Monday, 27 February 2012
Sunday 26th - In New Delhi
At last we get a lie in. The weather in Delhi is definitely heading towards summer as the sky is blue and it is quite warm out of the breeze. We have a leisurely breakfast then pack and clear our room. Lutyens Bungalow is a really nice laid back place and they are happy for us to leave our luggage, come back for afternoon tea and dinner and help ourselves at the bar (as long as we pay for them). Our host Shukla is a lovely lady who goes out of her way to make her guests feel at home and for us she has certainly succeeded.
R decrees that retail therapy is required today so we head off on the metro for Dilli Haat market where she finally decides upon a suitable Ganesh for our domestic shrine. Most of the ones we have seen in India are fitted out with scarves or shawls to ward off the winter cold. We browse around the stalls and tell the salesmen that we have no room in our suitcase. They don't seem very convinced.
After a momo lunch we decide that we have time to visit the Rajpath, the area of new Delhi designed by Lutyens to be the seat of government for the Raj. The buldings are very impressive and the gardens are generally well maintained. We took a look inside one of the admin buildings, peeked through the railings at the President's house and got chased off one of the terraces by a man with a gun (but he was very nice about it).
Half of Delhi seemed to be out, playing and picnicing on the lawns on either side of the Rajpath. There were several games of cricket in progress although from what we saw nobody was likely to make the step up to test level anytime soon. By the time that we reached the imposing India Gate, a huge War memorial, at the east end of the Rajpath, the heat was starting to take its toll and we take an auto back to the metro for the ride back to LB.
This is our last ride on the Delhi Metro on this visit. We have used it everyday during our two stays in the city, which has cost us just under £2 each. Match that Boris. The trains are clean and air-conditioned and much more roomy than the London Underground, even when busy. D could not resist the opportunity to take an illicit photo of this splendid system. There are notices around the stations detailing the penalties for various infractions. Riding on the roof incurs a fine of Rs 50/- - sounds like good value. There is no stated penalty for taking a photo, just notices saying don't so if this blog suddenly goes quiet you know what has happened.
We arrive just in time for afternoon tea and a chat on the terrace. Everybody who stays here seems to love the informal atmosphere and mucks in. Even the parakeets and the chipmunks seem to get on with each other. Eventually the sun drops behind the building and the air becomes chilly so we take refuge inside and catch up on our e-mail. THere are lots of comings and goings tonight and we dine as a small party including Shukla and a rather grand friend of hers who R dubs the Countess. The conversation is entertaining and the food is good but it is soon time for us to depart for Sarai Rohilla Station, a few miles north west of central Delhi.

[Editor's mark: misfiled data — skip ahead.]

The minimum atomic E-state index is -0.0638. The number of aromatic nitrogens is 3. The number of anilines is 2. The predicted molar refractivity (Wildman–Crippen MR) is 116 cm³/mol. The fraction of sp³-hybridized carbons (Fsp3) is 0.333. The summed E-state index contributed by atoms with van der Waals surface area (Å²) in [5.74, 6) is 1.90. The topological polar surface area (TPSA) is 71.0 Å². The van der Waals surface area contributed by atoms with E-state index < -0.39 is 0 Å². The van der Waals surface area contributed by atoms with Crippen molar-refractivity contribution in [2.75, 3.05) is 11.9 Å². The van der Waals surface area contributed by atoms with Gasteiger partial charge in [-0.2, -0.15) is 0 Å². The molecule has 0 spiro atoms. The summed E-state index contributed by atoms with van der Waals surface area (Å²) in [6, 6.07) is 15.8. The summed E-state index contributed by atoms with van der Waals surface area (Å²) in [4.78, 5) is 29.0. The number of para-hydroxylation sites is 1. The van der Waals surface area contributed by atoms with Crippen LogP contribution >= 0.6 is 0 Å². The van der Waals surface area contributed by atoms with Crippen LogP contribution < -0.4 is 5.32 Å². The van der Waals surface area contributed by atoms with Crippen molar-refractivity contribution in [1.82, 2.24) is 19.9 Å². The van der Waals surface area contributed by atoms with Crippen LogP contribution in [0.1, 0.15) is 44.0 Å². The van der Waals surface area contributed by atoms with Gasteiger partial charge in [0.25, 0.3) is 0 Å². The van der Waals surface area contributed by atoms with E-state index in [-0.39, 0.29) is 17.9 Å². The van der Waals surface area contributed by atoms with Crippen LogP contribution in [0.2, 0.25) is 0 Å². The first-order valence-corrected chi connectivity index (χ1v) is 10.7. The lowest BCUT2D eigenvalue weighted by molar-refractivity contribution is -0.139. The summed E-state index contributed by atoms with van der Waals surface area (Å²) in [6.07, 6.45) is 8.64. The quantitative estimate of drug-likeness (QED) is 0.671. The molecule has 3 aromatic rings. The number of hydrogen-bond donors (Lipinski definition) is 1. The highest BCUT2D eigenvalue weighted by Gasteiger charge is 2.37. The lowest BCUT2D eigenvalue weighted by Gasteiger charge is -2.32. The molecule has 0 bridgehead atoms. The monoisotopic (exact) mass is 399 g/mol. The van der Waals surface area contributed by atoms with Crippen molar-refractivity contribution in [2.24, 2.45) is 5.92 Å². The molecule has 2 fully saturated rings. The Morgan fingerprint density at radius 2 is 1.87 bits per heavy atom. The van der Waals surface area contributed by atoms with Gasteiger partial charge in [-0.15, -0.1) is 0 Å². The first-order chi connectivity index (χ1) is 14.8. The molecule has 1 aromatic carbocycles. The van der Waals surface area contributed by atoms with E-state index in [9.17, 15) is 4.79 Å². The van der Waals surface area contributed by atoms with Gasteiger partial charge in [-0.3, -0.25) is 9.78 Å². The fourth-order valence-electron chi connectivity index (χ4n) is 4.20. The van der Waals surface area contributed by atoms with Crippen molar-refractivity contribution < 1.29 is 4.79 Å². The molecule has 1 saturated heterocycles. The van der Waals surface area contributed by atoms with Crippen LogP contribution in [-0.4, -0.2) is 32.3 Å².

The taxi firm wanted to set off at 8 p.m. while D was thinking 9 so we compromised at 8.30 which meant that we arrived at the station just before nine. The coaches were at the platform but 1AC and 2AC were locked. Delhi SR is a bit of a dump as far as major terminals go and lacks most facilities but R did find a seat while D went to check the loco (WDM 3A Class No 16374R if you must know). When he returned it was to discover that R had a ringside seat for the great Platform 2 fish catastrophe. Two chaps were wheeling a barrow laden with boxes along the platform when one of the wheels broke through the tarmac surface and turned the barrow over. There were fish and ice and bits of polystyrene everywhere. Eventually it was all swept up off the platform and back into the boxes. We won't be eating fish for a few days.
Our coach was unlocked and we found cabin C - the only 2-berth on the train, again! R voted it the mankiest train she had yet seen in India, using her precious face wipes to clean the upholstery. A very black mark for the North West Zone of IR The bedding provided was deemed unfit for purpose - R wants to know what they use to keep their sheets so grey. We were glad that we had our silk sheet bags. The Rajasthan Sampark Kranti Express was under way at 10.30, only five minutes late and after waiting half an hour for the ticket examiner we poured ourselves a night cap then turned in.